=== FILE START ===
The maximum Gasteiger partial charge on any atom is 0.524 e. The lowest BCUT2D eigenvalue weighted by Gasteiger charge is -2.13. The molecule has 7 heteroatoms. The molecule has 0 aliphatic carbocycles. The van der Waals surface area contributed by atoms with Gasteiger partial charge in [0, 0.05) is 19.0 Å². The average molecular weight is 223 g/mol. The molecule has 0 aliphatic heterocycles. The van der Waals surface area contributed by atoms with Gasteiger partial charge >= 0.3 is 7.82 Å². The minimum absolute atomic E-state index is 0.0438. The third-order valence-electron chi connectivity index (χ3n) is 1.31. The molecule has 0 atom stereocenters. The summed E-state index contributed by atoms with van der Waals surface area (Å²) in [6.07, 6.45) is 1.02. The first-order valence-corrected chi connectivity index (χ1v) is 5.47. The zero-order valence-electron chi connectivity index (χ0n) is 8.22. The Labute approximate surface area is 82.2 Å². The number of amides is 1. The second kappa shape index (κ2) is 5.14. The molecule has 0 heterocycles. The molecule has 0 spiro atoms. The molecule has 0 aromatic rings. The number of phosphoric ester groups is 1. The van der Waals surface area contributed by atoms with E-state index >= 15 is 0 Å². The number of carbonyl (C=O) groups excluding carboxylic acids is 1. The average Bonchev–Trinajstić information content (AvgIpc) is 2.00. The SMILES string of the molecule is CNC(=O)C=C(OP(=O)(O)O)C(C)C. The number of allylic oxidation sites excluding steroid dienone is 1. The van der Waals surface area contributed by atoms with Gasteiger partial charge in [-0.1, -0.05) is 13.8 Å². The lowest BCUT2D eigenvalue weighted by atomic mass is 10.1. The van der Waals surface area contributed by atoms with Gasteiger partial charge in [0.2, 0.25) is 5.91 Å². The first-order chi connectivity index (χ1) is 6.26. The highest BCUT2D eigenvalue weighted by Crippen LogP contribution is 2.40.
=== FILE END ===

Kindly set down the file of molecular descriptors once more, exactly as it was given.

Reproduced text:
The maximum Gasteiger partial charge on any atom is 0.524 e. The lowest BCUT2D eigenvalue weighted by Gasteiger charge is -2.13. The molecule has 7 heteroatoms. The molecule has 0 aliphatic carbocycles. The van der Waals surface area contributed by atoms with Gasteiger partial charge in [0, 0.05) is 19.0 Å². The average molecular weight is 223 g/mol. The molecule has 0 aliphatic heterocycles. The van der Waals surface area contributed by atoms with Gasteiger partial charge >= 0.3 is 7.82 Å². The minimum absolute atomic E-state index is 0.0438. The third-order valence-electron chi connectivity index (χ3n) is 1.31. The molecule has 0 atom stereocenters. The summed E-state index contributed by atoms with van der Waals surface area (Å²) in [6.07, 6.45) is 1.02. The first-order valence-corrected chi connectivity index (χ1v) is 5.47. The zero-order valence-electron chi connectivity index (χ0n) is 8.22. The Labute approximate surface area is 82.2 Å². The number of amides is 1. The second kappa shape index (κ2) is 5.14. The molecule has 0 heterocycles. The molecule has 0 spiro atoms. The molecule has 0 aromatic rings. The number of phosphoric ester groups is 1. The van der Waals surface area contributed by atoms with E-state index >= 15 is 0 Å². The number of carbonyl (C=O) groups excluding carboxylic acids is 1. The average Bonchev–Trinajstić information content (AvgIpc) is 2.00. The SMILES string of the molecule is CNC(=O)C=C(OP(=O)(O)O)C(C)C. The number of allylic oxidation sites excluding steroid dienone is 1. The van der Waals surface area contributed by atoms with Gasteiger partial charge in [-0.1, -0.05) is 13.8 Å². The lowest BCUT2D eigenvalue weighted by atomic mass is 10.1. The van der Waals surface area contributed by atoms with Gasteiger partial charge in [0.2, 0.25) is 5.91 Å². The first-order chi connectivity index (χ1) is 6.26. The highest BCUT2D eigenvalue weighted by Crippen LogP contribution is 2.40.